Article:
The Sentry comic books definitive issue-by-issue collecting guide and trade reading order for omnibus, hardcover, and trade paperback collections. Find every issue and appearance! Part of Crushing Krisis’s Crushing Comics. Last updated June 2018 with titles scheduled for release through December 2018.
The Sentry filled a long-empty space at Marvel Comics where their Superman had never existed in a way that is fundamentally Marvel.
Marvel has never been about all-powerful, all-good characters. Even dating back to the Golden Age, their most moral characters are flawed with human weaknesses (Captain America, Spider-Man), while their most powerful characters are flawed with moral weaknesses (Namor). While Hyperion was a Superman analog of the Squadron Supreme universe, Marvel never had their own consistent Superman analog.
Writer Paul Jenkins changed that with the introduction of Bob Reynolds as The Sentry in 2001 for Marvel Knights, and he did it in an intriguing fashion in 10 self-contained issues.
First, Jenkins retroactively inserted The Sentry into Marvel’s past continuity, making him a previously unknown Silver Age character with a built-in reason to have been forgotten. This is a trick that has been performed many times over at both Marvel and DC, but Jenkins may have done it with the best execution. He not only wove a complex history for Sentry, but took the time to give him meaningful connections with each major Marvel franchise and delivered a perfect reason for his obscurity.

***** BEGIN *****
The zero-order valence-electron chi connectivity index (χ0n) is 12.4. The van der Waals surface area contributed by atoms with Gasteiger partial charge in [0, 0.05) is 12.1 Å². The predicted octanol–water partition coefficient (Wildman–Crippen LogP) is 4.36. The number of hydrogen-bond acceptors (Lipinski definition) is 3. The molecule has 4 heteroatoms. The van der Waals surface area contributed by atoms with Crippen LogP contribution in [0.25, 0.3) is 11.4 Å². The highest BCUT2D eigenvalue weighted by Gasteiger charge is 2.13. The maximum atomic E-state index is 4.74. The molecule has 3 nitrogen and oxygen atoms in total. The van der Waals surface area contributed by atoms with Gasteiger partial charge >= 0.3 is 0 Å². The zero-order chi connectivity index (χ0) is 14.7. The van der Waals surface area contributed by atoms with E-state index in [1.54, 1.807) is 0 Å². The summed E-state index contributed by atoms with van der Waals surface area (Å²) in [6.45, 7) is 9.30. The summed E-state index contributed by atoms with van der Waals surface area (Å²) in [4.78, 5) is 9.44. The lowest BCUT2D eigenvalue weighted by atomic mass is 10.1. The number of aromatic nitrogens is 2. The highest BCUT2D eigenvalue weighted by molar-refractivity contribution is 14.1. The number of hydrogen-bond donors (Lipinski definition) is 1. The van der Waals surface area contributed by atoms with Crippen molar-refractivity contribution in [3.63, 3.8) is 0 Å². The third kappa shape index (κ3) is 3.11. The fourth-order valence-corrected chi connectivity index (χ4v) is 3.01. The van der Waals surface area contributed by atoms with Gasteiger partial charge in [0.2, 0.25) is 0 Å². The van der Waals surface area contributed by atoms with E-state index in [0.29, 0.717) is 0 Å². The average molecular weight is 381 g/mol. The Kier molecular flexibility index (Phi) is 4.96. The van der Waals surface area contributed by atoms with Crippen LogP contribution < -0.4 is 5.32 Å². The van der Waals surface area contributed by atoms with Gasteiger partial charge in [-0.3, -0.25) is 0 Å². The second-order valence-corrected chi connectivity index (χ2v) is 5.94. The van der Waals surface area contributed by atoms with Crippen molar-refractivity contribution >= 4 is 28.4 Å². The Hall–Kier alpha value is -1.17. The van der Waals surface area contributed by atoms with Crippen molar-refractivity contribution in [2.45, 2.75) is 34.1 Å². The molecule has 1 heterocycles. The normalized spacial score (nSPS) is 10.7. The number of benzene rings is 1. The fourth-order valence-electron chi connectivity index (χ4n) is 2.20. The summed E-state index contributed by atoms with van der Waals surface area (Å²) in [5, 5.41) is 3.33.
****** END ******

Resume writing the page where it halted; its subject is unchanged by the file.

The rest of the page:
More importantly, Jenkins made Sentry as deeply-flawed as he is powerful. Sentry’s archenemy, The Void, starts out as a typical Silver Age foe. Yet, in a twist, it turns out that The Void is fundamentally connected to both Sentry’s power and his absence from continuity.
Sentry could have ended there, withering back into obscurity. He did not because Brian Bendis brought him back in the shocked twist ending of his New Avengers #1. It turns out Bob Reynolds had voluntarily locked himself away to protect the Earth, but in a low moment for Marvel’s superheroes he becomes The Sentry once again – despite the commensurate cost of The Void.
Bendis’s use of Sentry was both a blessing and a curse for the character. He appeared widely for the half-decade, but apart from a few initial arcs in New Avengers The Sentry was mostly super-powered wallpaper in the background of other stories. Few writers understood his tragic flaw, and Bendis had a lot of other plots to juggle at the time.